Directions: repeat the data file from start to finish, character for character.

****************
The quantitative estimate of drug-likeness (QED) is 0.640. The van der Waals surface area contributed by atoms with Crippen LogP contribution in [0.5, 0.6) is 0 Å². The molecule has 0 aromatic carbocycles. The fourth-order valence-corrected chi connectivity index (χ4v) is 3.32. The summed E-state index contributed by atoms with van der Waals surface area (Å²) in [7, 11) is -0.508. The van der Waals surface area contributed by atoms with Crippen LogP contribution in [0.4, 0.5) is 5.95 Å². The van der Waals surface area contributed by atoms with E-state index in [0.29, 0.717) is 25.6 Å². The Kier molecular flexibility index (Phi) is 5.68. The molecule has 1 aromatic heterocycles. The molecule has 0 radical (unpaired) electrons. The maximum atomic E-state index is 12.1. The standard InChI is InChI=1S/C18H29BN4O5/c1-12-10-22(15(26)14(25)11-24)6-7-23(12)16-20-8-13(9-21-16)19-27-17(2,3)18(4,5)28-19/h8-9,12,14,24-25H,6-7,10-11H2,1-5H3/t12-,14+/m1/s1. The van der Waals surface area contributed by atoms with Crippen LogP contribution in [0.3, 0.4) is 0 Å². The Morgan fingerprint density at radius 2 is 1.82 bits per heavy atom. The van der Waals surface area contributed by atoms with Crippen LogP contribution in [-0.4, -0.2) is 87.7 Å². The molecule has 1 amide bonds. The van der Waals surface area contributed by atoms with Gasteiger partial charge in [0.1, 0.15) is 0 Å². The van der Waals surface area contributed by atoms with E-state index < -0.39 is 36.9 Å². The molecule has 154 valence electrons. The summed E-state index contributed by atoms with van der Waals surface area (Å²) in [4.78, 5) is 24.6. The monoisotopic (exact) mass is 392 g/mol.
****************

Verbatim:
The quantitative estimate of drug-likeness (QED) is 0.640. The van der Waals surface area contributed by atoms with Crippen LogP contribution in [0.5, 0.6) is 0 Å². The molecule has 0 aromatic carbocycles. The fourth-order valence-corrected chi connectivity index (χ4v) is 3.32. The summed E-state index contributed by atoms with van der Waals surface area (Å²) in [7, 11) is -0.508. The van der Waals surface area contributed by atoms with Crippen LogP contribution in [0.4, 0.5) is 5.95 Å². The van der Waals surface area contributed by atoms with E-state index in [0.29, 0.717) is 25.6 Å². The Kier molecular flexibility index (Phi) is 5.68. The molecule has 1 aromatic heterocycles. The molecule has 0 radical (unpaired) electrons. The maximum atomic E-state index is 12.1. The standard InChI is InChI=1S/C18H29BN4O5/c1-12-10-22(15(26)14(25)11-24)6-7-23(12)16-20-8-13(9-21-16)19-27-17(2,3)18(4,5)28-19/h8-9,12,14,24-25H,6-7,10-11H2,1-5H3/t12-,14+/m1/s1. The van der Waals surface area contributed by atoms with Crippen LogP contribution in [0.3, 0.4) is 0 Å². The Morgan fingerprint density at radius 2 is 1.82 bits per heavy atom. The van der Waals surface area contributed by atoms with Crippen LogP contribution in [-0.4, -0.2) is 87.7 Å². The molecule has 1 amide bonds. The van der Waals surface area contributed by atoms with Gasteiger partial charge in [0.1, 0.15) is 0 Å². The van der Waals surface area contributed by atoms with E-state index < -0.39 is 36.9 Å². The molecule has 154 valence electrons. The summed E-state index contributed by atoms with van der Waals surface area (Å²) in [4.78, 5) is 24.6. The monoisotopic (exact) mass is 392 g/mol.